Fig. 7.7a

mistakes during replication alter genetic information
Mistakes during replication alter genetic information
  • Errors during replication are exceedingly rare, less than once in 109 base pairs
  • Proofreading enzymes correct errors made during replication
    • DNA polymerase has 3’ – 5’ exonuclease activity which recognizes mismatched bases and excises it
    • In bacteria, methyl-directed mismatch repair finds errors on newly synthesized strands and corrects them
slide20
Unequal crossing over creates one homologous chromosome with a duplication and the other with a deletion

7.10 a

transposable elements move around the genome and are not susceptible to excision or mismatch repair
Transposable elements move around the genome and are not susceptible to excision or mismatch repair

Fig. 7.10 e

trinucleotide instability causes mutations
Trinucleotide instability causes mutations
  • FMR-1 genes in unaffected people have fewer than 50 CGG repeats.
  • Unstable premutation alleles have between 50 and 200 repeats.
  • Disease causing alleles have > 200 CGG repeats.

Fig. B(1) Genetics and Society

mutagens induce mutations
Mutagens induce mutations
  • Mutagens can be used to increase mutation rates
  • H. J. Muller – first discovered that X rays increase mutation rate in fruit flies
    • Exposed male Drosophila to large doses of X rays
    • Mated males to females with balancer X chromosome (dominant Bar eyed mutation and multiple inversions)
    • Could assay more than 1000 genes at once on the X chromosome
consequences of mutations
Consequences of mutations
  • Germ line mutations – passed on to next generation and affect the evolution of species
  • Somatic mutations – affect the survival of an individual
    • Cell cycle mutations may lead to cancer
  • Because of potential harmful affects of mutagens to individuals, tests have been developed to identify carcinogens
what mutations tell us about gene structure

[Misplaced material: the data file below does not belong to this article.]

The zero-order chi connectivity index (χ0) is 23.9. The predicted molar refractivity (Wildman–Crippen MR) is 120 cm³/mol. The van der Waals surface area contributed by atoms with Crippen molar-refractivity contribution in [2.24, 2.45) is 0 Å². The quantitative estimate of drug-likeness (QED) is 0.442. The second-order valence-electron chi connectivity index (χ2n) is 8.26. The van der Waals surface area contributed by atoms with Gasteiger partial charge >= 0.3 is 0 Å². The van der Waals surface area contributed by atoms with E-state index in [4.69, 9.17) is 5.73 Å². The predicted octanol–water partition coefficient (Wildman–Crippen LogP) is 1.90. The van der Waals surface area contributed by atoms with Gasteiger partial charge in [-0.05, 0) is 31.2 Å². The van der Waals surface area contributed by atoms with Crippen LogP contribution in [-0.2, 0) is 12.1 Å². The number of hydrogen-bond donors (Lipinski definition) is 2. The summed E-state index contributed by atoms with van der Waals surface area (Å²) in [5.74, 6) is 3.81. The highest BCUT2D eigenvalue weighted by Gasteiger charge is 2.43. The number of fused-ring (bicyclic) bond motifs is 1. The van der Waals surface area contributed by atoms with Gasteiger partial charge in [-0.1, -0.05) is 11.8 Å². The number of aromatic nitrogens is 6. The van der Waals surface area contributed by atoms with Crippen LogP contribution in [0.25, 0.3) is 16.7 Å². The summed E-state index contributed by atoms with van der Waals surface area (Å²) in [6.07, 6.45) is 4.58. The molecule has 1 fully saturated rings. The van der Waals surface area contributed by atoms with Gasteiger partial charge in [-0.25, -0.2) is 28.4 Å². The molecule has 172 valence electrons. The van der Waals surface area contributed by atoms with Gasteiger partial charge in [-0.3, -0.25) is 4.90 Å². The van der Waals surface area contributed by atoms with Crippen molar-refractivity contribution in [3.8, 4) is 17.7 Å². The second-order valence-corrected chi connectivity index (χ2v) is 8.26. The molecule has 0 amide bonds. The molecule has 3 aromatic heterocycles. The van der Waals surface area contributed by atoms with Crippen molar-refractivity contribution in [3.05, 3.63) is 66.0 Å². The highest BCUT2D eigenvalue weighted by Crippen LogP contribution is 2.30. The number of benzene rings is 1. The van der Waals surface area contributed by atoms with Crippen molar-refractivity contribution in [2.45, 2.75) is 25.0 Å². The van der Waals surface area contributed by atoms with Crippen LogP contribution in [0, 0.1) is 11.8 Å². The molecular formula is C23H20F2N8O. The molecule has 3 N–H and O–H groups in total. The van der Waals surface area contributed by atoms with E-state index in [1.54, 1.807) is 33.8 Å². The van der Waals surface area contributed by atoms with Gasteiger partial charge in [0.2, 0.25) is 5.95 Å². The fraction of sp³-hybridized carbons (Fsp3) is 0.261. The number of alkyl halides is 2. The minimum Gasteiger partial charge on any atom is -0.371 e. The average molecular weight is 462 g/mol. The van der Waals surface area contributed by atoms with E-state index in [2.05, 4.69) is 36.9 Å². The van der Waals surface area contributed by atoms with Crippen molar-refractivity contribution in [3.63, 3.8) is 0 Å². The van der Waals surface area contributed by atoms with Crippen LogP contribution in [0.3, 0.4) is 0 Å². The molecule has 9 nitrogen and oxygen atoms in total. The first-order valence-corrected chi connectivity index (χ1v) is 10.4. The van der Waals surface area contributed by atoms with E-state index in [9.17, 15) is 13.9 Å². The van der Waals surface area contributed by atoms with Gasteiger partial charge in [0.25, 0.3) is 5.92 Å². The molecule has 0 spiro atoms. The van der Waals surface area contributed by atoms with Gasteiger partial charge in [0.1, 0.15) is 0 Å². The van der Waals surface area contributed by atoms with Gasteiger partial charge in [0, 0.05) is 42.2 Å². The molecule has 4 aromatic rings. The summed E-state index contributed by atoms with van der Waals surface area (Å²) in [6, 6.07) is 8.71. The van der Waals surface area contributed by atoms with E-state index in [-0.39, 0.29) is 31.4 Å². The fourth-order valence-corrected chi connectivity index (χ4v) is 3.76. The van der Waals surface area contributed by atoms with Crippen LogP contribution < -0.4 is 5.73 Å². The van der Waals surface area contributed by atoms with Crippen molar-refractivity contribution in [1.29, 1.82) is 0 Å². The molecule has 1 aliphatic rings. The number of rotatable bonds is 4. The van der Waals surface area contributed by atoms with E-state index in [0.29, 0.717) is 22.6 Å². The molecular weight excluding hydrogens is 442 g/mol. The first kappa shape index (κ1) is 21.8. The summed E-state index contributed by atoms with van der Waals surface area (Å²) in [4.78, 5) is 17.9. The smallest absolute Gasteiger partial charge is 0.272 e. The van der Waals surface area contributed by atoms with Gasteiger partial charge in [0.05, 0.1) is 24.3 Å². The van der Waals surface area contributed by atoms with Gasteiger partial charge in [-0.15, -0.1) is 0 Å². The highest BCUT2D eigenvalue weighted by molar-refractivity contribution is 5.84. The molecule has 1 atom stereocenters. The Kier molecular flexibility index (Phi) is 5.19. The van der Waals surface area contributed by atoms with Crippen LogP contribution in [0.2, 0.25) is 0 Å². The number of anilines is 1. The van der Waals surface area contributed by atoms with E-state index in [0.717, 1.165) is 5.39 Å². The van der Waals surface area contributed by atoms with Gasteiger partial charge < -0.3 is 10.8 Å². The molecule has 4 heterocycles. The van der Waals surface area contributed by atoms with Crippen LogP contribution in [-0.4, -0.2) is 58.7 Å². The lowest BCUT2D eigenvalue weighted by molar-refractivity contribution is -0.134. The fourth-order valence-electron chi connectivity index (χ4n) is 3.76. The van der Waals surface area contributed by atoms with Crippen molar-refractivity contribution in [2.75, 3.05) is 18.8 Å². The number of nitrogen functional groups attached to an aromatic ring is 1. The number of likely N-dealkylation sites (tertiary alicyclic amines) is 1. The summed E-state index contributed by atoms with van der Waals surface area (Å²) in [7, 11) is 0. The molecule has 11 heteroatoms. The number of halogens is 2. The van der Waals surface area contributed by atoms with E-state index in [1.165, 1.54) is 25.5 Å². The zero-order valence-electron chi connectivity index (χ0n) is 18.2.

What mutations tell us about gene structure
  • Complementation testing tells us whether two mutations are in the same or different genes
  • Benzer’s experiments demonstrate that a gene is a linear sequence of nucleotide pairs that mutate independently and recombine with each other
  • Some regions of chromosomes mutate at a higher rate than others – hot spots
slide34

Fig. 7.15 b,c

Five complementation groups (different genes) for eye color.

Recombination mapping demonstrates distance between genes and alleles.

a gene is a linear sequence of nucleotide pairs
A gene is a linear sequence of nucleotide pairs
  • Seymour Benzer mid 1950s – 1960s
    • If a gene is a linear set of nucleotides, recombination between homologous chromosomes carrying different mutations within the same gene should generate wild-type
    • T4 phage as an experimental system
      • Can examine a large number of progeny to detect rare mutation events
      • Could allow only recombinant phage to proliferate while parental phages died
benzer s experimental procedure
Benzer’s experimental procedure
  • Generated 1612 spontaneous point mutations and some deletions
  • Mapped location of deletions relative to one another using recombination
  • Found approximate location of individual point mutations by deletion mapping
  • Then performed recombination tests between all point mutations known to lie in the same small region of the chromosome
  • Result – fine structure map of the rII gene locus
recombination mapping to identify the location of each point mutation within a small region
Recombination mapping to identify the location of each point mutation within a small region

Fig. 7.18 b

what mutations tell us about gene function